What tech journalists want


Rick Martin

Slides available at 1rick.github.io/iosmeetup/, released under a Doowutchyalike license.


I get story ideas in a few ways.

  1. I wish the latter happened more often here in Japan. 

News without the 'new' is just s---

(not really, but...)

Generally speaking, most of the tech news out there is new, timely, something that has happened recently. For app developers that could be many things, like:

  1. BTW, I would like to announce that I have acquired a muffin from 7-eleven. Terms of the deal were not disclosed. 

My Own Criteria

I ask myself "Hey self,"

  1. Regarding scope, consider your product and what publications might be interested in it. If you're in Japan, then Japan- and Asia-based media is possible, including print. For iOS, all the Apple blogs. Games, gaming sites/mags.  

  2. What I mean here is that perhaps the topic has been adequately covered by another media. I can just Tweet that. I don't want to rewrite the same info.  

More on scope

Know the scope of a publication before you approach them. For example, at The Bridge, we target much of our information towards investors.

In short, figure out what a specific journalist/publication wants instead of trying to figure out what they all want.


Backstory Is Important

If someone is going to write about you, they need material. So having information already available on your site is helpful.

Eye-Catching Timeline?

Have a Good Press Kit

Make it available on your website.

  1. Print media typically needs high rez photos. You should not overlook print media.  

Build your own blog

You can build your own audience, shape your own message. You do not necessarily need tech publications at all.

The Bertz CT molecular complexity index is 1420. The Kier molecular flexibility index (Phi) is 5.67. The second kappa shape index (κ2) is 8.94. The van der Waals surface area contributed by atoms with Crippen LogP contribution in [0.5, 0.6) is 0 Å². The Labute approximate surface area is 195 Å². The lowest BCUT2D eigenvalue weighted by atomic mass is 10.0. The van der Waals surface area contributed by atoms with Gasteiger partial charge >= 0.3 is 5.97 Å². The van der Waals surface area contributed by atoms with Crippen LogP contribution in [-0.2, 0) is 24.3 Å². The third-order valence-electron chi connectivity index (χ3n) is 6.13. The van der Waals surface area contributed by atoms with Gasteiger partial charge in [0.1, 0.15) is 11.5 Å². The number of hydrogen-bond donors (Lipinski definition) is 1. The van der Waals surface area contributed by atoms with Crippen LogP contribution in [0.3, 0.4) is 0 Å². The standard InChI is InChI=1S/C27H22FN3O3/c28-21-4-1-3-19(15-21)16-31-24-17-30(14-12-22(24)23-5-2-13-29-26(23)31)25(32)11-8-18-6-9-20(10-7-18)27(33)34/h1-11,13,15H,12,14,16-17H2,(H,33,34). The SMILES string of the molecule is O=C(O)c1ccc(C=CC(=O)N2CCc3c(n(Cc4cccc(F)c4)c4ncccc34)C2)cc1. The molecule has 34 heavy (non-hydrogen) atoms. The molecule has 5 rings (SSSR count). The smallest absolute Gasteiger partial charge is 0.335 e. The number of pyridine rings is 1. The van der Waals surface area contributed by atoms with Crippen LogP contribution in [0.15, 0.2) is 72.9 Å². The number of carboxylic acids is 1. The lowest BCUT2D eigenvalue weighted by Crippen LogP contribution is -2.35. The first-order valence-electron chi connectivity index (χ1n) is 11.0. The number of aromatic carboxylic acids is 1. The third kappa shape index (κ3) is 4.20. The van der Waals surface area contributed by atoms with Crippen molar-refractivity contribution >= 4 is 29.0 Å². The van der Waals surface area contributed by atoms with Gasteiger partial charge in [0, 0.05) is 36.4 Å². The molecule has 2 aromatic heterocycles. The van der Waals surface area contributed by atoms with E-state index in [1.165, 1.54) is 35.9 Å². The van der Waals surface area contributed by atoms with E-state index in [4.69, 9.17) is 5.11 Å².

Or build a newsletter. Ben mentioned Launchrock.

Sources go direct:

Finding Journalists on Twitter

When you find a journalist that you think might be a good candidate, look to see what Twitter list he/she is on. You might find other journalists who cover that same beat.

Example: from twitter.com/1rick/memberships you might find many others who write about similar topics as me.

For Example, I Belong to Lists Like:

  1. I once wrote a CNN piece on 50 travel apps, and now I'm constantly approached by travel app developers. This strategy is not a bad one. 

Make Your Own Twitter Lists

Compile a list of tech journalists you hope to engage, make a twitter list, and check in on it every now and then. RT, fav, reply (when you want to).

Be genuine. Don't spam.


Invite Journalists to Beta Test

This is far better than an embargoed press release for a launch, in my book. I can process, think, reflect. I can write a more thoughtful piece.


  1. Unfortunately, I'm not sponsored by Test Flight.  

Know when to move on

If a writer isn't into your product, just move on. Don't nag.

Offer an Interview

Make founders available for an interview, either in person, over Skype, or by email. Different writers will prefer different methods, so give them options. I like to meet in person, but location may not always allow.

Before the Interview

Before your interview, know what you are willing to talk about on record, and what you aren't. If you disclose something you shouldn't have, that's on you.

After You Get Press

As seen on

  1. Caching is important, because that website may not always be there. News organizations have been known to go out of business or renew their websites. 

Don't Be Pushy

Many interviewees ask for modifications after publishing. Don't expect journalists to comply.

Further Resources and tools


Drop a line anytime: